Hit & Run

Irony Sells

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I rarely cared for Clinton's speeches in the past: They usually seemed canned, sanctimonious, and oriented towards the bland "uplift" that is supposed to resonate with soccer moms. So it was a surprise as well as a pleasure to hear his genial, witty, and very effective oration to the Democrats tonight. Set aside the speech's actual content, which had the poor signal-to-bullshit ratio you'd expect at a political convention. Revel instead in the man's rhetorical style: By adopting a mildly ironic tone, Clinton transformed what might otherwise be weaknesses into strengths. How do you attack the rich without alienating centrist voters? By reminding them that you're rich too. How do you contrast Kerry's service in Vietnam with Bush's party-hardy days in the National Guard? By noting that you were a draft-dodger yourself. The man even managed to mock his legendary ego, in the course of singing the praises of John Edwards. I half expected him to invoke Monica Lewinsky to make the case for John Kerry's personal values.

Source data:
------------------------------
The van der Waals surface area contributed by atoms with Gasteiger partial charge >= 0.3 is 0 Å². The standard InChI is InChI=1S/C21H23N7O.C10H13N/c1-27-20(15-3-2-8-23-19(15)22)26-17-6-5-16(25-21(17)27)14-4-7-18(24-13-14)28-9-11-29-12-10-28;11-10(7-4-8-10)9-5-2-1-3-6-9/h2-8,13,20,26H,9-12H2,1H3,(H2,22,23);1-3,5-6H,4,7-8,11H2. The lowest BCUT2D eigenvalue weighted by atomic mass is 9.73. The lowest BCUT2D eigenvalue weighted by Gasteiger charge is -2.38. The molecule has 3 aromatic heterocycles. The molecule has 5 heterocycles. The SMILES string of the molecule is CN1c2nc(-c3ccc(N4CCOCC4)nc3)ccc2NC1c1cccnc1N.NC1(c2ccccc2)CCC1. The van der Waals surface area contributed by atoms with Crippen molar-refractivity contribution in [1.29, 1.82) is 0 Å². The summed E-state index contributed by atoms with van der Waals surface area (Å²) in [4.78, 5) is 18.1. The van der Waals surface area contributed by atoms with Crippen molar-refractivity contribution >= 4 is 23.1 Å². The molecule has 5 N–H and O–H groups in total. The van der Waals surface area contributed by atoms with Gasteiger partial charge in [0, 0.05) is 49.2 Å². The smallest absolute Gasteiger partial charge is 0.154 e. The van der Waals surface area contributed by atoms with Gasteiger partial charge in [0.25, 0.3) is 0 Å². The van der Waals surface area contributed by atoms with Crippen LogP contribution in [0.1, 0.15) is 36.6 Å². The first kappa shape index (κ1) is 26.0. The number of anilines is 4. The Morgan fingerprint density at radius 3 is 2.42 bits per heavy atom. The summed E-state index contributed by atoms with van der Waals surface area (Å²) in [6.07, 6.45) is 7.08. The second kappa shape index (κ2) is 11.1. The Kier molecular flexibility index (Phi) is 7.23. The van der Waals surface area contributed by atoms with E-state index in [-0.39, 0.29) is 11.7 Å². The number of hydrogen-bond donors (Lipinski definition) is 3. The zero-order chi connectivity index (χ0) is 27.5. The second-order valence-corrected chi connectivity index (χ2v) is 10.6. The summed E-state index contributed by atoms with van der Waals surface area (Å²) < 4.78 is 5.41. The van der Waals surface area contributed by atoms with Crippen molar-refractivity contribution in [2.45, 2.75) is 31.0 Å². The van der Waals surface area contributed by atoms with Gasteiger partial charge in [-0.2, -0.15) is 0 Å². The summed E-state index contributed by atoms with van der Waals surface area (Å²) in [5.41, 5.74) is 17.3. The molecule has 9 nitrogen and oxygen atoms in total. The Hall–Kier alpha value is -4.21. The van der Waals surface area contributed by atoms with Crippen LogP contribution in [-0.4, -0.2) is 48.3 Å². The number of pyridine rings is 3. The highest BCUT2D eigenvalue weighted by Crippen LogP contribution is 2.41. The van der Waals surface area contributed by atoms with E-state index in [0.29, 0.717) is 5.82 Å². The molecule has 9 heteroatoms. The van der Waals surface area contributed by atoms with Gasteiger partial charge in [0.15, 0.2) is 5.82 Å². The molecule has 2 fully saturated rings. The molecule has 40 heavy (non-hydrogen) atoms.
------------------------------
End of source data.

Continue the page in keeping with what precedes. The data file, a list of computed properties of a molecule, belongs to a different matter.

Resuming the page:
There is irony that works, and there is irony that doesn't. I'm not sure what surrealist strategist suggested that Jimmy Carter was the best man to address foreign policy, or that Hillary should talk about health care. But Bill Clinton knew what he was doing, and he did it well. That's the first speech I've enjoyed at a Democratic convention since 1988, when Jesse Jackson and Ann Richards stole the spotlight from the last unappealing nominee from Massachusetts.